About

This website evolved out of lengthy discussions on the best way to monitor and report on the carbon footprint of aviation.  It contains information and ideas generated/gathered by Dave Southgate.  Dave retired from the Australian Government Public Service in July 2012 after a 31 year career as an ‘environmental bureaucrat’.  He spent more than 20 years as an environmental specialist in the Australian Government Transport Department.  He primarily worked on aircraft noise and aviation climate change issues.  

From 2004 to 2012 Dave was the Australian Government representative on the United Nations International Civil Aviation Organization (ICAO) Committee on Aviation Environmental Protection (CAEP).  He pursued his interest in carbon footprinting while on CAEP and was a member of the group that oversaw the development of the ICAO Carbon Calculator.

Since his retirement he has expanded his climate change interests and has become fascinated with renewable energy.  He bought an electric car in 2014.  He is actively involved as a volunteer in the community solar sector in Canberra.  Most recently he has focused on giving his house an ‘energy makeover’, pursuing a vision that his family will become fossil fuel free within the next few years.  

In recent years this site has more or less evolved into a place to store the reports Dave is writing as he documents his family’s progres toward the goal of fossil fuel freedom.

5 thoughts on “About

  1. Hi, I’m looking forward to reading your household energy transition.

    Last week, I had extra PV installed, replaced boilers with instant heaters en keep searching for energy savings to power a recently bought 2nd hand EV.

    I no longer use gas and. Currently my heatpump uses 1700kWh / winter. Not to bad but I wish I knew about IR panels earlier. Only found out recently.

    Here’s my question: can you perhaps create an epub file?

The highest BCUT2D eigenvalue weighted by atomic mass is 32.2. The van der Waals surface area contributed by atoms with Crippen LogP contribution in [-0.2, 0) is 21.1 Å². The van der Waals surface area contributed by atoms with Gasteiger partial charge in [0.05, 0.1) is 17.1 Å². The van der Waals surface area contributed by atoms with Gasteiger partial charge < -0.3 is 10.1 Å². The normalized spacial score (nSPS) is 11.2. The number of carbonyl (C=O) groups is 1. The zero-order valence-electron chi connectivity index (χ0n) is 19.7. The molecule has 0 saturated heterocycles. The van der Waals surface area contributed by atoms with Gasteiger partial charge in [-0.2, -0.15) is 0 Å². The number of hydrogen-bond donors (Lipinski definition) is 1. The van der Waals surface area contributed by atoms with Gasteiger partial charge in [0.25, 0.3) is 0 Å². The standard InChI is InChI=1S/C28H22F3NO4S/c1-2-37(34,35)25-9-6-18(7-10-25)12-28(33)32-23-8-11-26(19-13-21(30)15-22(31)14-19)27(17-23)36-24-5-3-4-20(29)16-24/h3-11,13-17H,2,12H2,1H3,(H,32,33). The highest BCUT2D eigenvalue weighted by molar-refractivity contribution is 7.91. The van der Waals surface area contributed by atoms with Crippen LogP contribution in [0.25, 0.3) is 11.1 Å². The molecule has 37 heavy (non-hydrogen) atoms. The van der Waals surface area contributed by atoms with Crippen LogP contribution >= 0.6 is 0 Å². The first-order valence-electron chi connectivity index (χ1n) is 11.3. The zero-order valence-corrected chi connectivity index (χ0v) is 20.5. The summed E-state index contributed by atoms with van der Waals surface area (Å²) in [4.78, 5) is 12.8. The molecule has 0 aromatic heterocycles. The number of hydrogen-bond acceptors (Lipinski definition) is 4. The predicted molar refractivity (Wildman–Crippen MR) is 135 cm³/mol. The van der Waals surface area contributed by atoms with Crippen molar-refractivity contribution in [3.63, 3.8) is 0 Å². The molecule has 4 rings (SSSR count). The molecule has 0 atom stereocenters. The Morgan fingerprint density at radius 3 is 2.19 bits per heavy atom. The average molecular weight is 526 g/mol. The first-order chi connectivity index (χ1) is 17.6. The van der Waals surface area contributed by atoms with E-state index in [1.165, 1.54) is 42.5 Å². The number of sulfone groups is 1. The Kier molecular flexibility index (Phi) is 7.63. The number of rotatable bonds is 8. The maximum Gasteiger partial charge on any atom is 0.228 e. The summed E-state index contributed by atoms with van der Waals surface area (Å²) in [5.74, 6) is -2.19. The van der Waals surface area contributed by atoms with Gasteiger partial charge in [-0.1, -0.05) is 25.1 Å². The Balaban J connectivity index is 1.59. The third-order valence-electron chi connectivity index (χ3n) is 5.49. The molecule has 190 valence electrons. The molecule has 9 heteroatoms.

Best wishes,
    Nico Lilien
    the Netherlands

    • Hi Nico

      Thanks for getting in touch. Sounds like you’re doing some good work with your energy systems.

      I did generate epub files for my earlier books (say two/three years ago) but stopped because they were expensive to produce and the layout tended to be quite poor compared to the pdfs. Anyway things may have changed so I’ll look into it again. I’ll let you know (and send you a copy) if I do manage to get an epub file.

      Best regards

      Dave

  2. thanks Dave, enjoyed the household transition book, you obviously know your onions by going with annual cost comparisons, comparing cents per kwh and percentages out of any rational context just drive me crazy. I threw the conventional thinking book out the window on an off grid job a few years ago and mounted panels facing north east, north and northwest and cut the size of the battery bank to 30% thereby matching generation to use. I still have people look at the system and say I am wasting potential power in summer. The fact that there is no genset and battery charger attached and the standard of living in the house is well above the average due to the tricky diversion techniques seems to irk fellow off-gridders no end. The clients seem to enjoy some of the slack jawed reactions. Washing machine, water heater ,aircon, cordless tool chargers, water pump accumulators, air compressors swimming pool pump they all wait their turn to take a bite at the solar power and hibernate at night. There are also some big energy savings if you know where to look
    After looking at your EV data we have pulled out the spreadsheets again to see how it would stack up, it seems like something changes every 3 months
    regards Steve

  3. Well done – sounds like another great example of what can be achieved. I’m very keen to see people try out different approaches to reducing their household energy use/carbon footprint.
    For me the electric car is where it’s all going to come together: in particular when the car battery is big enough to become the house battery; it looks like all the next generation EVs will have batteries around 60kWh – this is the game changer.
    At the moment I’m having fun hooking up a Level 1 EVSE to the multifunction relay in my Immersun: subject to a lot more testing, it looks like this will give me more or less automatic solar charging of my EV.

  4. Dave,

    You recently wrote, “Probably the greatest inconvenience with personal
    heating is working out how to keep unexpected guests warm.” I
    wouldn’t mind reading in one of your subsequent efforts how you cater
    for guests within your “personal heating” concept.

    Thanks very much for your site. I haven’t read so many articles from
    end to end for ages.

    Ian.

Leave a Reply

Fill in your details below or click an icon to log in:

WordPress.com Logo

You are commenting using your WordPress.com account. Log Out / Change )

Twitter picture

You are commenting using your Twitter account. Log Out / Change )

Facebook photo

You are commenting using your Facebook account. Log Out / Change )

Google+ photo

You are commenting using your Google+ account. Log Out / Change )

Connecting to %s